By the time you read this, Avengers should be well on its way to making a billion dollars at the box office and if you ask any fanboy, Avatar may have something to fear. Joss Whedon has created the comic book movie geeks have wished their entire lives for.
In the 90s, before Bryan Singer made X-Men, Wizard magazine would run a feature called “Casting Call” where they would make fantasy casts for big superhero movie adaptations, but even back then no one could ever dream of a comic book property being so perfectly translated to the big screen as The Avengers.
The reason for this is that ever since Burton’s Batman, Hollywood has wanted to ground comic book flicks in reality. The thinking was that if they embraced the unreality of the comic page, they’d alienate the casual audience. So while we did see some really great comic book movies prior to Whedon’s Avengers, they always fell just short of perfection due to a restraint that was put on them to make them more realistic.
With Marvel Studios crafting a cinematic universe for their characters to inhabit, that restraint was lifted from Joss Whedon, and the result is amazing…
It Embraces the Comic Book
Watching The Avengers and being thrilled by the epic scale, casual moviegoers are now exposed to what comic readers get every week when they crack open their new issues. Avengers isn’t grounded in reality, it fully embraces the unreality that the Marvel Universe is. From a Mad Titan employing a mischievous “god” from Asgard to wage war on New York with aliens to a team made up of a demi-god, billionaire playboy in a suit of armor, a living legend, a scientist with serious anger management issues, and two master assassins; this is a comic book on the big screen.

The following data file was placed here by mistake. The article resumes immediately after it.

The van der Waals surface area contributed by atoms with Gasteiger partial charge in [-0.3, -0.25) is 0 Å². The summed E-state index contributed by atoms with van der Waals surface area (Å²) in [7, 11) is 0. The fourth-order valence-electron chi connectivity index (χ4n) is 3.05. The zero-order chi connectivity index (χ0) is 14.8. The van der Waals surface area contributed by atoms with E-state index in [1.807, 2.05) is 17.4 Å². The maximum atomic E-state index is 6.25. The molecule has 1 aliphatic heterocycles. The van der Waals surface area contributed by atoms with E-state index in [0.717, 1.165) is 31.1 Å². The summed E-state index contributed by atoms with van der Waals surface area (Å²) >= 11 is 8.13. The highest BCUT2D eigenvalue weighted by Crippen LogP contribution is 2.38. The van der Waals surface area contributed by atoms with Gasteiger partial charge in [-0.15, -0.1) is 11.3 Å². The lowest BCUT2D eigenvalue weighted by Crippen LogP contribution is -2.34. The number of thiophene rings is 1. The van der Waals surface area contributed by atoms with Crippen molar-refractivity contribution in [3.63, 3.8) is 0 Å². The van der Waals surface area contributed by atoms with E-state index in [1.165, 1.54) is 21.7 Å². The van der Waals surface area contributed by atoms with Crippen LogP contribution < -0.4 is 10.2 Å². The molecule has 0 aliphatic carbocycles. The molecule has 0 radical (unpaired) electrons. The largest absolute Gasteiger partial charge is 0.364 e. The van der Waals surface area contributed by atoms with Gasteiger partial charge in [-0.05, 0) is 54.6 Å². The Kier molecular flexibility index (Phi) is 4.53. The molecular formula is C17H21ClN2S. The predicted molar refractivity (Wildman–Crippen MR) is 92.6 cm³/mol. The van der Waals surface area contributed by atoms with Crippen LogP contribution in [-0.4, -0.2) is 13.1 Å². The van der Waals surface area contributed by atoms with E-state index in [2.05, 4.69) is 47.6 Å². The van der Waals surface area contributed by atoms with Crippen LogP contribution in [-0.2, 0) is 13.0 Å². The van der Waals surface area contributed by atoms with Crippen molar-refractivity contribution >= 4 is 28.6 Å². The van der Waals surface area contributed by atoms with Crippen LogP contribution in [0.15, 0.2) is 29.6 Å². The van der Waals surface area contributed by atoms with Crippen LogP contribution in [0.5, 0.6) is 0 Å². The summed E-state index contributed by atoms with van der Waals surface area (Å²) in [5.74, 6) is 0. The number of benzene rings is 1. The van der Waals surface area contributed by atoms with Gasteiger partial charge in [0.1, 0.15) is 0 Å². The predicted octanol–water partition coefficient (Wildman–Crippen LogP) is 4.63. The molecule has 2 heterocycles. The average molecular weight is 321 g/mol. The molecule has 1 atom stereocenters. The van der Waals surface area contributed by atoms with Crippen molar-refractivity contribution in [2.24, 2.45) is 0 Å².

Whedon melted fanboy brains with The Avengers if only because we never thought we would ever see a comic book reproduced to faithfully on theater screens, especially after more than twenty years of Hollywood rejecting the fantastical nature of the comic page. Avengers is not only the culmination of four years of universe building for Marvel Studios, it also ups the ante for every single comic book movie to follow.
The Hulk is a difficult character for Marvel. While the David Banner series of the 70s and 80s handled the character well, both film versions didn’t quite get it. Ang Lee’s Hulk was burdened with too much family angst and made Banner more of a troubled scientist with daddy issues, instead of a troubled scientist with anger issues. Ed Norton’s version was a definite improvement, but focused too much on Banner trying to cure himself.
Mark Ruffalo’s Hulk is simply the best version of Bruce Banner and the Hulk to ever be put on screen. He’s perfectly twitchy. Accepting of what his problem is, but not yet fully embracing it. It takes a little push from Tony Stark for that to happen, and when it does the Hulk becomes the star of the movie.
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